Saudi Aramco is poised to pay a combined $64 million to the banks that arranged the world’s largest initial public offering (IPO), a disappointment for the Wall Street firms that pitched aggressively for a spot on the deal, reported Bloomberg.
The figures represent the base fee being paid by Saudi Aramco, which will decide the amount of discretionary incentive fees at a later date. If Saudi Aramco opts to dole out additional money, most of it would likely go to the domestic banks that brought in the bulk of the IPO orders.
The Gulf oil producer raised $25.6 billion in its share sale, which became a local affair after foreign fund managers shunned its premium valuation. The base fee, representing 0.25 per cent of the funds raised, pales in comparison to other large deals.
Chinese internet giant Alibaba Group Holding, which raised $25 billion in its 2014 IPO, paid about $300 million to its underwriters including performance fees.
Saudi Arabia did not need the Wall Street firms’ international networks after it scrapped roadshows outside the Middle East, turning instead to local retail buyers and wealthy families to shore up the deal.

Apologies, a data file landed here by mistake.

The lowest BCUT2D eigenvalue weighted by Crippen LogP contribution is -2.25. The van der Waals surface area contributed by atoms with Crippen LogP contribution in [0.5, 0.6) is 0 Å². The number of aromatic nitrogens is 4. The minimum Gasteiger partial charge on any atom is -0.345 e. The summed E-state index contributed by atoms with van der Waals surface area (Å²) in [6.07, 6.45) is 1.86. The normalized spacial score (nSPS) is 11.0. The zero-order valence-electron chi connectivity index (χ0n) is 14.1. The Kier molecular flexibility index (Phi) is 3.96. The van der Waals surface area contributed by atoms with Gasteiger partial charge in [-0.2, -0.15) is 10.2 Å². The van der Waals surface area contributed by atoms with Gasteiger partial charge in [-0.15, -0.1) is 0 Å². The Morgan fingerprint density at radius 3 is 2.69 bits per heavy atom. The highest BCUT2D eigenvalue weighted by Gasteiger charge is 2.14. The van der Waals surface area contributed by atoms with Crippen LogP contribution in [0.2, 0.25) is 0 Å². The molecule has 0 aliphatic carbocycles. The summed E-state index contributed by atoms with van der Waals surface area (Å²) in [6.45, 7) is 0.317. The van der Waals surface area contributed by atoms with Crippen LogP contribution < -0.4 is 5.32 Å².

The oil producer will pay local banks serving as bookrunners around SAR 5 million each while foreign banks in that position will receive around SAR 2 million.
Saudi Aramco appointed Bank of America, Citigroup together with Credit Suisse, Goldman Sachs as well as HSBC, JPMorgan and Morgan Stanley as joint global coordinators.
Similarly, Saudi-based NCB Capital and Samba were also part of global coordinators on the deal.
Additionally, sixteen other banks were appointed as joint bookrunners on the deal including Al Rajhi Capital, BNP Paribas, BOC International, Credit Agricole, Deutsche Bank, EFG-Hermes, First Abu Dhabi Bank, Gulf International Bank, Mizuho, Royal Bank of Canada, Riyad Bank, Santander, Saudi Fransi Capital, Societe Generale, Sumitomo Mitsui Financial Group and UBS.